Add the egg whites and beat until combined - do not overmix. Turn mixture into the prepared pan and smooth the top.
Bake until the edges of the cake are slightly puffed and very lightly browned, 25 minutes. Cool on a rack. Serve chilled.

Wednesday, November 2, 2011

Nanaimo Bars - Chocolate Week 4

When I was young, Mom loved to create homemade confections during the holiday season. One of my favorites were Nanaimo Bars. Yes, I loved chocolate, but perhaps I loved them all the more because they were a special occasion dessert.

Many years later, while on a girls' getaway at Half Moon Bay, CA, my friend and I encountered these luscious bars in a small bakery and eagerly shared one. That's when I asked Mom for her recipe. I also learned it originated in the early 1950s, in Ladysmith, Vancouver Island, Canada near the town of Nanaimo. A housewive's award-winning recipe quickly became a dessert favorite that also spread to the States.

Today, Nanaimo Bars are a special occasion treat in my home too. I doubt there are many such elegant desserts that also require no baking.

Nanaimo Bars
Makes 36 one-inch bars

Bottom layer:
1/2 cup butter
2 squares unsweetened chocolate
1 egg, beaten
2 cups graham cracker crumbs
1 cup grated coconut
1 cup chopped walnuts

Middle layer:
1/2 cup butter
1 teaspoon vanilla
2 tablespoons instant vanilla pudding
2 cups confectioners sugar
2-3 tablespoons milk

Top layer
4 ounces chocolate chips
1 tablespoon butter
Bottom layer: Melt butter and chocolate in a double boiler. Add egg and stir in. Add remaining ingredients and fold together. Press mixture into buttered 9 x 9 pan. Let cool and harden in the refrigerator for 15-20 minutes before adding middle layer.
Middle layer: Cream together butter, vanilla and pudding. Slowly add confectioners sugar until well blended. Add milk as needed to achieve thick, smooth consistency. Spread mixture on first layer. Allow to cool and harden in refrigerator for at least 30 minutes.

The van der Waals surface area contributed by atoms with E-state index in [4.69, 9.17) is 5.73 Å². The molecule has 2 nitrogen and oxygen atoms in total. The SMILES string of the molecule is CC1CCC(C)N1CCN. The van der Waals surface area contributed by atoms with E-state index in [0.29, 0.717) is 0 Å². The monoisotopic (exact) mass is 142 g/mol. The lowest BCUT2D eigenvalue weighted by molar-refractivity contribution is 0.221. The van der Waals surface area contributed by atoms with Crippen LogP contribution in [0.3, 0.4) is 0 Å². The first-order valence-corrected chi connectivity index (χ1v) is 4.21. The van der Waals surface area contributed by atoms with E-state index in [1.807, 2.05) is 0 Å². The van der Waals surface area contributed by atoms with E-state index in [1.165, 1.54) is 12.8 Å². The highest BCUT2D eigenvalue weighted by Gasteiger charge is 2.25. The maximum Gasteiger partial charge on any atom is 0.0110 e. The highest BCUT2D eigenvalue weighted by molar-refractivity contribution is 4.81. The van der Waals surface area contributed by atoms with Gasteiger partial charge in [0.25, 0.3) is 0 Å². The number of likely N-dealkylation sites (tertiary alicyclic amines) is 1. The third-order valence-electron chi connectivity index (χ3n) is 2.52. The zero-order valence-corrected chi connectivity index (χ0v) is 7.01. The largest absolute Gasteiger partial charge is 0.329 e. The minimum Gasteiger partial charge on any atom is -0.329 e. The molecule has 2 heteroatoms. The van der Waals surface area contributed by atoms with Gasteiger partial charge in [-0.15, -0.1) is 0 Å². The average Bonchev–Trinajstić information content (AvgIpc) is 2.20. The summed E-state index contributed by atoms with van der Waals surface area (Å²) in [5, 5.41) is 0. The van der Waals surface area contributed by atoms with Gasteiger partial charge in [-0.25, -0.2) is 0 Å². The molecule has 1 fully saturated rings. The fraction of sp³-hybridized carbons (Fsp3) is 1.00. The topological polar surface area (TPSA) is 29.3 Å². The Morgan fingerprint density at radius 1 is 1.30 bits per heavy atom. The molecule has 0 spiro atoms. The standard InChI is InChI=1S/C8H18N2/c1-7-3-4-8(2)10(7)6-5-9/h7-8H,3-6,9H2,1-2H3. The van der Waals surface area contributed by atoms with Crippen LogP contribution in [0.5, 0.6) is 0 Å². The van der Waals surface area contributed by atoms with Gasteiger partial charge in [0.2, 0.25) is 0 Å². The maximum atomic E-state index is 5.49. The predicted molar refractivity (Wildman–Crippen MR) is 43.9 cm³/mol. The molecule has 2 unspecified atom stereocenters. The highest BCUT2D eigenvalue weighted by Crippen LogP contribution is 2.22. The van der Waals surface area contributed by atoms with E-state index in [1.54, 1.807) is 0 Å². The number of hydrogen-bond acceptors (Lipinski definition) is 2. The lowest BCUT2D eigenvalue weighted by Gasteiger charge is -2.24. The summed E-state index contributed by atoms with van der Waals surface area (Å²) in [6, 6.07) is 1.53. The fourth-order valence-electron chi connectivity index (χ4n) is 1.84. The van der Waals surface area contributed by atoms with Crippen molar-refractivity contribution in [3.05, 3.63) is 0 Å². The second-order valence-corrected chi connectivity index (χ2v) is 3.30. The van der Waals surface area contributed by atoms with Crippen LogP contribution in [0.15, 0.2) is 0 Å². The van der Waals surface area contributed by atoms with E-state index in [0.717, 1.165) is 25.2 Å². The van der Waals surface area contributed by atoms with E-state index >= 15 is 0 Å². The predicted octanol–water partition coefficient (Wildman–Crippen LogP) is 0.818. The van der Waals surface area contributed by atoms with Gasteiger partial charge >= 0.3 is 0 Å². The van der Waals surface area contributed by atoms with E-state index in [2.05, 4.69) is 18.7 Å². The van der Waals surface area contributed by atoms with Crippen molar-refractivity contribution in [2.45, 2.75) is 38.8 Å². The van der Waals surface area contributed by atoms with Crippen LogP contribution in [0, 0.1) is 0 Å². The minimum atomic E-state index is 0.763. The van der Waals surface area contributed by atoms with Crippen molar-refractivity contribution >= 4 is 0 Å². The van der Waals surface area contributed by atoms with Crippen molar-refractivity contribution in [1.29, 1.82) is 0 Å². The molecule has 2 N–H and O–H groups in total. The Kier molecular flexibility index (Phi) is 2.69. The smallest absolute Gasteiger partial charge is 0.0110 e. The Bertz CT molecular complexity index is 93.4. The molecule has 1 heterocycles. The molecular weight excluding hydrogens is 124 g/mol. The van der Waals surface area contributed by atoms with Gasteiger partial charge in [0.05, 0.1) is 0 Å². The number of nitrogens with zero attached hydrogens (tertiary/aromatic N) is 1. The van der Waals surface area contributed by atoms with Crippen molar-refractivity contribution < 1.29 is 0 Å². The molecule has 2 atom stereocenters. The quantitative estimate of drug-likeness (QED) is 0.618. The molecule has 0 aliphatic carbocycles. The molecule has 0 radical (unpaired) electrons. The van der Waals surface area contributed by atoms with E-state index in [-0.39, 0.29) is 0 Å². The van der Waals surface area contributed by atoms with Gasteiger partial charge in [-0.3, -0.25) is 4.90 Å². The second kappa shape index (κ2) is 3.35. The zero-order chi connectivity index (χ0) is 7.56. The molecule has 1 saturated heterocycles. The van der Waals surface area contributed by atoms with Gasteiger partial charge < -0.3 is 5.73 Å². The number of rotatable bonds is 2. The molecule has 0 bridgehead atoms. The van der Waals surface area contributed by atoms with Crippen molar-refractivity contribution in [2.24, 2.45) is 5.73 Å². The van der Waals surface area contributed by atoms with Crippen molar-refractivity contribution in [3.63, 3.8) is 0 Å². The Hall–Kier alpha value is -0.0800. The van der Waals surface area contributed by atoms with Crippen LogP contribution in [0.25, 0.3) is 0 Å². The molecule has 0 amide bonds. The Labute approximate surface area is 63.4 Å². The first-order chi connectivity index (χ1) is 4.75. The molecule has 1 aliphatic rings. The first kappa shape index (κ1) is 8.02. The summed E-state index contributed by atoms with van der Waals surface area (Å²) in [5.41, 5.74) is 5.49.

Top layer: Melt chocolate chips and butter in double boiler. Spread on first two cooled layers. Add more chopped walnuts as garnish, if desired.

Let cool several hours before cutting small because they are very rich. They also freeze well.

Wednesday, October 26, 2011

Spicy Banana Chocolate Torte - Chocolate Week 3

The inspiration to create a new recipe can come from many different sources. I was inspired to make this unusual chocolate dessert in honor of an annual party that we held for many years. Called 'Winter Doldrums' because it occurred in the dead of February, it always had a tropical focus - including the menu. So I combined banana, chile powder, and dark chocolate, to create this sweet and savory:

Spicy Banana Chocolate Torte
Makes 12-16 servings

3/4 cup butter
4 squares unsweetened chocolate
3/4 cup sugar
4 eggs
1 medium banana, pureed
1 cup whole wheat pastry flour
1 cup chopped nuts (use food processor)
1 cup chopped dates (use food processor)
1 teaspoon vanilla extract
1 1/2 teaspoons cinnamon
2 1/4 teaspoons mild chile powder

mousse filling
Melt butter and chocolate in double boiler and allow to cool slightly. Add sugar and combine thoroughly. Beat in eggs, one at a time.
Add dates, banana, flour, nuts, vanilla, cinnamon and chile powder. Combine well.

Pour 1/2 of batter into each of two well-greased round cake pans. Bake at 350 degrees for 20 minutes.Cool completely, before removing from pan. Layer cake, mousse, cake and mousse. Cool at least 1/2 an hour before serving.
Mousse filling (make ahead)

3 ounces dark chocolate
3 egg yolks
3 egg whites

Melt chocolate. Beat egg yolks until thick and creamy, and then add chocolate. Beat egg whites until soft peaks form. Fold into custard mixture. Chill overnight.

Wednesday, October 19, 2011

Gail Ambrosius - Fabulous Chocolates in Madison, WI

It's no small honor to be listed among 10 top sweet destinations across the nation, in the Food Network magazine. But that's exactly where chocolatier, Gail Ambrosius, found her stellar dark chocolate creations, when the publication named hers the 'Best Little Box of Chocolates.'

Beyond the big red awning that bears her name, Ambrosius and her staff create unusual flavor combinations that have also landed this popular shop on the Best of Madison list, for four consecutive years.
Not bad for a business that opened in 2004 and an owner who previously worked as a cartographer for the state of Wisconsin. But Ambrosius only made the leap into chocolate making after she studied the art in Paris, fulfilling a decades-old dream.
We sampled many of Ambrosius's dark and decadent signature truffles while sitting in her tiny kitchen. All of her chocolate comes from Central and South America, creating a smaller carbon footprint than if she purchased it from Europe. Ambrosius regaled us with stories about the warm relationships she has developed during her visits to cacao farms in Ecuador, and Colombia, and particularly with Costa Rican farmers.